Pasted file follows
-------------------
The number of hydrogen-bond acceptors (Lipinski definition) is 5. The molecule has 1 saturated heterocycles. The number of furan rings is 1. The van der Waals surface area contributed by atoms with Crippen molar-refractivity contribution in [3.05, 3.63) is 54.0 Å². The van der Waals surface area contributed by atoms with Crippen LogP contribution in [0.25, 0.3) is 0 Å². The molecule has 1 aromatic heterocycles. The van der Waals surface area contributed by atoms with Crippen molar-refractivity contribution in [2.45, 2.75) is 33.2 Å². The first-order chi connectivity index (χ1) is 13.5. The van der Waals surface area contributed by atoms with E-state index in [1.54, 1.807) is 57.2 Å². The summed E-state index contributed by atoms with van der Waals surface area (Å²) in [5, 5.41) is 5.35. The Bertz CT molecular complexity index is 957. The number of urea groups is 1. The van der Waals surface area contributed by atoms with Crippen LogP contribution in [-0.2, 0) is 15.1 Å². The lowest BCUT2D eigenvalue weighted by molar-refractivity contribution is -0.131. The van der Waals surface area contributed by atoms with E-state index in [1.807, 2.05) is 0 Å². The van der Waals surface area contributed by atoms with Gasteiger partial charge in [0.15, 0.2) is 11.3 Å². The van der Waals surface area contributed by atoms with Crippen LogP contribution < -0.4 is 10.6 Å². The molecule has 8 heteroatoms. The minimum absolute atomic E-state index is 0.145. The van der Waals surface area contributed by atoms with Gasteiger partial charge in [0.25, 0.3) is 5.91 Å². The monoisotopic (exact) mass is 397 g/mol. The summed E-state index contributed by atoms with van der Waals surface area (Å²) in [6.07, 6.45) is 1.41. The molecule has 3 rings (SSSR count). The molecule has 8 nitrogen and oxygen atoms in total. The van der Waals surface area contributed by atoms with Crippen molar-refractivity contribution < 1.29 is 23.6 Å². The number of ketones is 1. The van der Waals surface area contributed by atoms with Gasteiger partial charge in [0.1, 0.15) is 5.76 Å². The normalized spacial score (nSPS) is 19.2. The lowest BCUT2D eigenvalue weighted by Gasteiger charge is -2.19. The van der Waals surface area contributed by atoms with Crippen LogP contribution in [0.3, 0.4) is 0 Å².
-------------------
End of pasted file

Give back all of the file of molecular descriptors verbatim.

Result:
The number of hydrogen-bond acceptors (Lipinski definition) is 5. The molecule has 1 saturated heterocycles. The number of furan rings is 1. The van der Waals surface area contributed by atoms with Crippen molar-refractivity contribution in [3.05, 3.63) is 54.0 Å². The van der Waals surface area contributed by atoms with Crippen LogP contribution in [0.25, 0.3) is 0 Å². The molecule has 1 aromatic heterocycles. The van der Waals surface area contributed by atoms with Crippen molar-refractivity contribution in [2.45, 2.75) is 33.2 Å². The first-order chi connectivity index (χ1) is 13.5. The van der Waals surface area contributed by atoms with E-state index in [1.54, 1.807) is 57.2 Å². The summed E-state index contributed by atoms with van der Waals surface area (Å²) in [5, 5.41) is 5.35. The Bertz CT molecular complexity index is 957. The number of urea groups is 1. The van der Waals surface area contributed by atoms with Crippen LogP contribution in [-0.2, 0) is 15.1 Å². The lowest BCUT2D eigenvalue weighted by molar-refractivity contribution is -0.131. The van der Waals surface area contributed by atoms with E-state index in [1.807, 2.05) is 0 Å². The van der Waals surface area contributed by atoms with Gasteiger partial charge in [0.15, 0.2) is 11.3 Å². The van der Waals surface area contributed by atoms with Crippen LogP contribution < -0.4 is 10.6 Å². The molecule has 8 heteroatoms. The minimum absolute atomic E-state index is 0.145. The van der Waals surface area contributed by atoms with Gasteiger partial charge in [0.25, 0.3) is 5.91 Å². The monoisotopic (exact) mass is 397 g/mol. The summed E-state index contributed by atoms with van der Waals surface area (Å²) in [6.07, 6.45) is 1.41. The molecule has 3 rings (SSSR count). The molecule has 8 nitrogen and oxygen atoms in total. The van der Waals surface area contributed by atoms with Crippen molar-refractivity contribution < 1.29 is 23.6 Å². The number of ketones is 1. The van der Waals surface area contributed by atoms with Gasteiger partial charge in [0.1, 0.15) is 5.76 Å². The normalized spacial score (nSPS) is 19.2. The lowest BCUT2D eigenvalue weighted by Gasteiger charge is -2.19. The van der Waals surface area contributed by atoms with Crippen LogP contribution in [0.3, 0.4) is 0 Å².